NY de Fleur, served at the TY Bar in the Four Seasons Hotel New York (57 East 57th St.), has to be one of the most beautiful drinks in the city. The first sip of a NY de Fleur—with its colorful orchid sealed in ice and floating in a cocktail made from Ketel One vodka, St. Germain elderflower liqueur, Louis Roederer champagne, and fresh lemon juice—will transport your thoughts to spring, whatever the temperature may be outside. We spoke with Justin Milazzo, director of food and beverage at the Four Seasons New York, about how the flowery libation came into being.
What was the inspiration behind NY de Fleur?
When trying to come up with a new spring cocktail, we wanted to create something that encompassed the essence of TY Bar, a stylish Art Deco– inspired space with a bespoke cocktail menu influenced by 1920s and ’30s libations. The prohibition era, often referred to in America as the “Roaring Twenties,” did not affect Europeans in a way that limited consumption. Most Europeans referred to this time frame as the Golden Twenties, and in France, as the années folles (wild years). Unlike in America, Europeans could drink freely, which resulted in one of the gaudiest, most decadent eras in French history.
What is NY de Fleur’s connection to that period?
We wanted flavors that were used in the exuberant libations that came out of France during this exciting era. The name we chose for the cocktail was based on the popular French symbol, the fleur-de-lis. In French, fleur means flower and lis means lily. The symbol has been used to represent royalty and is said to signify perfection, light, and life. We took that as inspiration to introduce a light floral and citrus-based cocktail with an unforgettable presentation. Not to mention, St. Germain is a French liquor made utilizing age-old French techniques. They have a tagline describing the flavors, and we felt it fit perfectly into the flavor profile and theme we were looking for: “Neither passionfruit nor pear, grapefruit nor lemon, the sublime taste of St. Germain is a flavor as subtle and delicate as it is captivating.”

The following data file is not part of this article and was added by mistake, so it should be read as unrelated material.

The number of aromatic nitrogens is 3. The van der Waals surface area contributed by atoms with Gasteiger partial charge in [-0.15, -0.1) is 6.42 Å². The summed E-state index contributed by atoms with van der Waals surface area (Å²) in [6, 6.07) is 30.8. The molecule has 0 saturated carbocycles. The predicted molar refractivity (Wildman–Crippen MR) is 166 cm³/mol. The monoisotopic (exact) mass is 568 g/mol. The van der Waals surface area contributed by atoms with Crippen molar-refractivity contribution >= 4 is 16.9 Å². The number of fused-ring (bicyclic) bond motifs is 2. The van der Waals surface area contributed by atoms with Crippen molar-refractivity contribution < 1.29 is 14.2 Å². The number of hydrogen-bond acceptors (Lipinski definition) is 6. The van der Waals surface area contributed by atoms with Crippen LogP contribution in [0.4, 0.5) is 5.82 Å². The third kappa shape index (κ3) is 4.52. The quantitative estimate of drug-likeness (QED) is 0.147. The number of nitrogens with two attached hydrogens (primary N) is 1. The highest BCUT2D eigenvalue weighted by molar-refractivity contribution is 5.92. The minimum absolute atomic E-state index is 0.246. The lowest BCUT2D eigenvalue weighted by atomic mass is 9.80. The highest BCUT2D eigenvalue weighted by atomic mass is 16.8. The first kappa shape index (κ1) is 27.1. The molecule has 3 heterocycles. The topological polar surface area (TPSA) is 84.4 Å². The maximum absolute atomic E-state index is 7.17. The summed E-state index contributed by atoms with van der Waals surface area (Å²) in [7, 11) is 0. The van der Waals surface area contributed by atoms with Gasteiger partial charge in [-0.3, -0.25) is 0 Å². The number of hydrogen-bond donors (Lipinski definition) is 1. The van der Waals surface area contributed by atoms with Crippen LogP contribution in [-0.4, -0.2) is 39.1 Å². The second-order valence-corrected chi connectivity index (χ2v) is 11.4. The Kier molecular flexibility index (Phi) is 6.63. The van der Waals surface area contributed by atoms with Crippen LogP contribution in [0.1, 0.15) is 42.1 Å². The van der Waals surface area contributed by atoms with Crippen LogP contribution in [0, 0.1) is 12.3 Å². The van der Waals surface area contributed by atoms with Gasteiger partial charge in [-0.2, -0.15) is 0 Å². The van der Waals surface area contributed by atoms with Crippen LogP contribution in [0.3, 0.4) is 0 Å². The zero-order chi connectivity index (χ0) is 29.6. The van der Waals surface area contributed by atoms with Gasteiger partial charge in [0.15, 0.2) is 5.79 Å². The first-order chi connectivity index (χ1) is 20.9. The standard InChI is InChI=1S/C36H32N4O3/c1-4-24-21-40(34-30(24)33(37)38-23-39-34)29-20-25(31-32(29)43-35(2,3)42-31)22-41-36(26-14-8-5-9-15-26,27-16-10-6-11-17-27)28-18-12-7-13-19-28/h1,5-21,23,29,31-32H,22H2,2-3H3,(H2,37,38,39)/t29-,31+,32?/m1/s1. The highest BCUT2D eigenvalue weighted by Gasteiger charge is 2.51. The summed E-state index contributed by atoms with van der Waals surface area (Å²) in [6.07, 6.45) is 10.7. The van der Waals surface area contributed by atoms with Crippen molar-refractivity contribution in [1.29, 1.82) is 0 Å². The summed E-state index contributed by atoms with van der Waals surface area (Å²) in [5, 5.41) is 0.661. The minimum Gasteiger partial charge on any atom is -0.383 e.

What was the concept behind the flower frozen in an ice cube?
The orchid was chosen because it was an edible flower, and the vibrant color popped inside the ice sphere, enhancing the presentation of the drink. In addition to being edible, the orchid has a slight floral flavor, which, as the sphere slowly melts, complements that of the St. Germain and pairs well with the citrus notes in the drink.
The drink uses elderflower, which is made from the flowers of the elderberry. What other flower-based liquors do you work with?
Although not on our current menu, we have looked at introducing Rosolio (rose petal liquor) to a special Valentine’s Day cocktail in 2017.
How popular is the NY de Fleur?
The drink did so well once we put it on the menu it became a signature cocktail of the bar. We have sold over 2,000 NY de Fleur cocktails in the past year, all with positive feedback.